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Mick Pearce (MCP) Origin: Fowles in the Frith (Middle English) (21) RE: Origin: Fowles in the Frith (Middle English) 16 Jan 19


The poem can be seen in several ways: a courtly love allegory, a poem about man's state in the world, a Christian allegory.

Dobson and Harrison Medieval English Songs see it as a poem of unrequited love: This apparently artless little song is playing on the convention of medieval love lyric. It is spring, when the birds in the woodland and even the fishes in the stream mate and are happy; but the poet is suffering the pangs of unrequited love.

Stephen Manning in Luria and Hoffman Middle English Lyrics (mentioned by Bruce above) gives a similar interpretation: One likely interpretation of this rather cryptic little poem, is that it exhibits the cliches of courtly love, it is filled with cliches of diction, yet it succeeds admirably in depicting the speaker's sense of isolation, of distance between himself and his beloved (best of bone and blood). He continues about the use of the rhyme scheme (abbab) to, in the first half, mark the separation of man from on earth from the birds and fish, but by rhyme link earth with sea to suggest that it's just as natural for man to become mad; and as man is separate from birds and fish in the first half, the rhyme in the second half separates the man from his beloved.

Edmund Reiss in the same publication (MEL) sees some religious connection to Matthew viii,20 and Luke ix, 58 Foxes have their holes, the birds their roosts, but the Son of Man has nowhere to lay his head. He sees fowls and fishes content in their environment, but man deranged and out of harmony with the world around him. He also comment on the madness not being a temporary state, but the result of living after original sin. He also makes use of ambiguity of beste as beast/best in the senses To be beast (beste) of bone and blood means, as it were, to experience "mulch sorw". Or to be the "best" of bone and blood, to be man, is to "waxe wod" and to be the most sorrowful of creatures.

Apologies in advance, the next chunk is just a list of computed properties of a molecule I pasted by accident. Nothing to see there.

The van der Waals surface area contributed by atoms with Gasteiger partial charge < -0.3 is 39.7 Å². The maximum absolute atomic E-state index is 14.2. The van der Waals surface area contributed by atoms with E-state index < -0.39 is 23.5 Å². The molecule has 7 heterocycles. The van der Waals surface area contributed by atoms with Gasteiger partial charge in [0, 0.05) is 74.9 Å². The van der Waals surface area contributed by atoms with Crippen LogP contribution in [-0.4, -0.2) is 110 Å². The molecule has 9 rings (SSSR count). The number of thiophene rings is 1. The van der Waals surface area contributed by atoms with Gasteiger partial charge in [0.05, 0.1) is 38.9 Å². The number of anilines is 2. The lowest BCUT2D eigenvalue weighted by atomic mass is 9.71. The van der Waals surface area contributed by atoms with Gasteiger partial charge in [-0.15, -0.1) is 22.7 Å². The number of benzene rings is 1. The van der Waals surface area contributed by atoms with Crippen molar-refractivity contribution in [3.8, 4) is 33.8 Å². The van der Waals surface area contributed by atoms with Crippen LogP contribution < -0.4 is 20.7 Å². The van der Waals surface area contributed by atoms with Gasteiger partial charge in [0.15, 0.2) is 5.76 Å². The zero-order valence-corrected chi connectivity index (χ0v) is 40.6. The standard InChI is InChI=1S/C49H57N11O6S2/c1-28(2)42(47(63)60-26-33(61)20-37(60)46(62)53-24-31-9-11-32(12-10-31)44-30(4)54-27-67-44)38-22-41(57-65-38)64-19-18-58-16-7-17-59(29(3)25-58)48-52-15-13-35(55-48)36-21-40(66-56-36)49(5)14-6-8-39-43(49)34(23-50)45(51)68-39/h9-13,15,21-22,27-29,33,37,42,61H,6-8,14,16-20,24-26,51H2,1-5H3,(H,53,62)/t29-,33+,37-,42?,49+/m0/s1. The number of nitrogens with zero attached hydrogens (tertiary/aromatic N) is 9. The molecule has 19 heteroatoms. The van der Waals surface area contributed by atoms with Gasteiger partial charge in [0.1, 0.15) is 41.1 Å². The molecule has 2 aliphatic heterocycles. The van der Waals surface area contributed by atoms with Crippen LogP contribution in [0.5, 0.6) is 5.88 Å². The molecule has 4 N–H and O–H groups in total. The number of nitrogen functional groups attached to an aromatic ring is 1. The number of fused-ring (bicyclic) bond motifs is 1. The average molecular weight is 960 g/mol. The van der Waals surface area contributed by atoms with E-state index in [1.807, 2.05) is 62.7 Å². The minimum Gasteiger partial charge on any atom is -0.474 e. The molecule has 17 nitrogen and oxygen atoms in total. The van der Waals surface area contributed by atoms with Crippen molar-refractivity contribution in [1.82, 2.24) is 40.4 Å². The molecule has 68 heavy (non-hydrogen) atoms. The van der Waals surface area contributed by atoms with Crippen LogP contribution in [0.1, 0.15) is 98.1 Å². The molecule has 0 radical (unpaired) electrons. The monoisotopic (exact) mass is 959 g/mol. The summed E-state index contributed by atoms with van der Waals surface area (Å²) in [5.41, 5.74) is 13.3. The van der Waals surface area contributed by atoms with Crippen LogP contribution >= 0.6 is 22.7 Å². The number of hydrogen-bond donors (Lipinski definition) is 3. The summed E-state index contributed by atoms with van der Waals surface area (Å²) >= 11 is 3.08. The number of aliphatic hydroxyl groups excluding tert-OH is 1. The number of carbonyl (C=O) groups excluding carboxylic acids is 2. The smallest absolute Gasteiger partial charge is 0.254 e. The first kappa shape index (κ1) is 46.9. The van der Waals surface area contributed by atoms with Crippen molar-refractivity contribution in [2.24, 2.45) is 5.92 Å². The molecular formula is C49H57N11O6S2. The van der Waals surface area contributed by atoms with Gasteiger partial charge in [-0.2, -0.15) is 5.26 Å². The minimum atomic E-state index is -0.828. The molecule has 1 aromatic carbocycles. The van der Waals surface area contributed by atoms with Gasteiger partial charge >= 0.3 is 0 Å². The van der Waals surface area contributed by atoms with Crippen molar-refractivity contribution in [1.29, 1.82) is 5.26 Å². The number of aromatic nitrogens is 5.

How they missed the obvious - Lots of birds and fishes, but bugger all to shoot - Steve, passeth understanding!

A lot to fit in so few lines!

This of one of the only 30-odd medieval English songs for which we have the tune (a two-part song in this case). I haven't time to put it up just now, but I'll do it tomorrow.

Mick


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